Here are mid-January’s ancient and still-practiced holy days and their esoteric meaning.
Jan 7 – Eastern Orthodox Christmas, meaning Russian, Greek, Egyptian, Middle Eastern, etc. Christmas. Yes, they still to this day have Christmas every January 7. The explanation is because they follow the old Julian Calendar which is 13 days behind. But celebrating on January 7 is very close to the day the earliest Christians celebrated Jesus’ birthday: January 6. It’s nice that the Christians of the Middle East celebrate the “big day” on January 7, so close to the original date their ancestors insisted on for the first THREE centuries of Christianity. Too bad in 2015 it had to be the day the terrorists chose to attack Charlie Hebdo newspaper office and slaughter Europeans for insulting Islam.
English speaking Christians in the 1500s would bake a cake with a coin on it every January 7th — they considered January 7 to be part of the Epiphany holiday where the Magi / Wisemen find the Christchild. Epiphany is now celebrated January 6, and in Spain to this day, the children receive their Christmas presents on the 6th. As for January 7, whoever got the piece of cake with the coin in it was hailed as King for a day (or Queen). Symbols such as a cross, would be drawn in white chalk on the door post, lintel, or ceiling to keep dark forces out of the home.
Jan 8 – Druid New Year’s Day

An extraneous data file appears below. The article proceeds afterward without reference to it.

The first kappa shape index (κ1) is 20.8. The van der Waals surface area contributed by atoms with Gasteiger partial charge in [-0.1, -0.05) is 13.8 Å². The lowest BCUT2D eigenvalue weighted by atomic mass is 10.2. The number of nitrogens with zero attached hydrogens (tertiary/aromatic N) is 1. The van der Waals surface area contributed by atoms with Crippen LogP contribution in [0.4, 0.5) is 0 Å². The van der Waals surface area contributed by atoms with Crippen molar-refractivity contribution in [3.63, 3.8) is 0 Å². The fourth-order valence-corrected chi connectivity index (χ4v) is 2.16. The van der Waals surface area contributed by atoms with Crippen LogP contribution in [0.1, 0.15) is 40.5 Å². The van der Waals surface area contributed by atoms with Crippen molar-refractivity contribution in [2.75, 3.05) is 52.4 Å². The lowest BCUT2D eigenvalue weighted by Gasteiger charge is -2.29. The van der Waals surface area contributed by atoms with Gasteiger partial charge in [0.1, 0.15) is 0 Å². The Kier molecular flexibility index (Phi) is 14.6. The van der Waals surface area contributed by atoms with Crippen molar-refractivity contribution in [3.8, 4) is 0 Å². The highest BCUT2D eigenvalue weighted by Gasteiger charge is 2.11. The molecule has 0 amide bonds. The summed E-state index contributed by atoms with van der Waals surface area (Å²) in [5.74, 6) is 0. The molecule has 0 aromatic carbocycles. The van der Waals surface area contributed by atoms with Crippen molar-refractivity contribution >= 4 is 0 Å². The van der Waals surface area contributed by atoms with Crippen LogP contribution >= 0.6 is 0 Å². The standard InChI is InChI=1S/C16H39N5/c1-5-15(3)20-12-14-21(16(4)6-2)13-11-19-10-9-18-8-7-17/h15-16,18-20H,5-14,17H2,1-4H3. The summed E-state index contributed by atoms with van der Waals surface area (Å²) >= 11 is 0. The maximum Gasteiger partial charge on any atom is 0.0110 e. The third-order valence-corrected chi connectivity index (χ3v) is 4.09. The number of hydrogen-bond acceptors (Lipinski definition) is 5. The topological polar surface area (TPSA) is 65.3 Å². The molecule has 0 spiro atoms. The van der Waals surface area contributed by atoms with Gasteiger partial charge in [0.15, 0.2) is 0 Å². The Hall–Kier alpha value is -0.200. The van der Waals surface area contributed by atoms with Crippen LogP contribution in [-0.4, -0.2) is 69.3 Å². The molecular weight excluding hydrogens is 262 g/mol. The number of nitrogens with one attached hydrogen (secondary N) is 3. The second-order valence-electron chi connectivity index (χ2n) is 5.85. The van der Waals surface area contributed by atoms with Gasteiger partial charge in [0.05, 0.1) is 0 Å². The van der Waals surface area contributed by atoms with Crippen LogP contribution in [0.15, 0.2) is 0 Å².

Midwifes Day (ancient Greece)
Justicia’s Day (ancient Rome)
Freya’s Day (Norse / Viking holiday)
Jan 11 – Carmentalia, old Roman festival for the childbirth goddess, Carmenta
Juturna’s Day – ancient Italian goddess of “still waters” aka pools, lakes, ponds, Roman baths
Jan 13 – Ancient Irish Druid Feast of Brewing
-Saint Silvester’s Day
-Old Calendar New Year’s Eve (still celebrated in Switzerland with clanging of bells to scare off evil spirits)
Jan 14 – Feast of the Donkey (also called Feast of the Ass)
The donkey saved the Virgin Mother and her child during the flight to Egypt, but few people know the donkey also saved the Roman goddess Vesta, goddess of Virgins. According to Ovid, she had fallen asleep and was almost raped by Priapus when a donkey brayed to wake her up. Ever after donkeys were honored in her name and she is often depicted with a donkey beside her.
Jan 17 – 19 Feast of Fate – Ruler of Past, present, and Future, honoring Goddess as Moirai (old Greek), Norns (Old Norse), Coatlicue (Aztec), Pachamama (Inca), Manat (Old Arabic-Sufi) & Providence (Christian).